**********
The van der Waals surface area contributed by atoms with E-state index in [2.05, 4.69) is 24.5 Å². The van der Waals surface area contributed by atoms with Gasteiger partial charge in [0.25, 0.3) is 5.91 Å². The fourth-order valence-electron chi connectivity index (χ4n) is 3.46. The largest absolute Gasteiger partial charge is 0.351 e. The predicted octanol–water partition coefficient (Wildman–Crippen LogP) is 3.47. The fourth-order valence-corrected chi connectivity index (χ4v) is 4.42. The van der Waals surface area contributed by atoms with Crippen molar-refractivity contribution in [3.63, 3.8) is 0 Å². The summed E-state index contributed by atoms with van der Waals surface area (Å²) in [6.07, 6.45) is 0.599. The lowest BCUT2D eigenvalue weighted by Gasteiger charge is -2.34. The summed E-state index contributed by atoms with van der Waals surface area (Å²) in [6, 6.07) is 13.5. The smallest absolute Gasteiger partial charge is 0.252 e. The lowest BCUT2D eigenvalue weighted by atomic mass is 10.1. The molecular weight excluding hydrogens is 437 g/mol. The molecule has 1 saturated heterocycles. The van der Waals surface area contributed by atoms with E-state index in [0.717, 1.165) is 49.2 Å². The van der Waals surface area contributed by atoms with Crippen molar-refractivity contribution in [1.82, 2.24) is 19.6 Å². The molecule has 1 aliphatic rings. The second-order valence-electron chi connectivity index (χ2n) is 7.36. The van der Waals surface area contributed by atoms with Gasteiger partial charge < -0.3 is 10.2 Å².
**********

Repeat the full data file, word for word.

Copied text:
The van der Waals surface area contributed by atoms with E-state index in [2.05, 4.69) is 24.5 Å². The van der Waals surface area contributed by atoms with Gasteiger partial charge in [0.25, 0.3) is 5.91 Å². The fourth-order valence-electron chi connectivity index (χ4n) is 3.46. The largest absolute Gasteiger partial charge is 0.351 e. The predicted octanol–water partition coefficient (Wildman–Crippen LogP) is 3.47. The fourth-order valence-corrected chi connectivity index (χ4v) is 4.42. The van der Waals surface area contributed by atoms with Crippen molar-refractivity contribution in [3.63, 3.8) is 0 Å². The summed E-state index contributed by atoms with van der Waals surface area (Å²) in [6.07, 6.45) is 0.599. The lowest BCUT2D eigenvalue weighted by Gasteiger charge is -2.34. The summed E-state index contributed by atoms with van der Waals surface area (Å²) in [6, 6.07) is 13.5. The smallest absolute Gasteiger partial charge is 0.252 e. The lowest BCUT2D eigenvalue weighted by atomic mass is 10.1. The molecular weight excluding hydrogens is 437 g/mol. The molecule has 1 saturated heterocycles. The van der Waals surface area contributed by atoms with E-state index in [0.717, 1.165) is 49.2 Å². The van der Waals surface area contributed by atoms with Crippen molar-refractivity contribution in [1.82, 2.24) is 19.6 Å². The molecule has 1 aliphatic rings. The second-order valence-electron chi connectivity index (χ2n) is 7.36. The van der Waals surface area contributed by atoms with Gasteiger partial charge < -0.3 is 10.2 Å².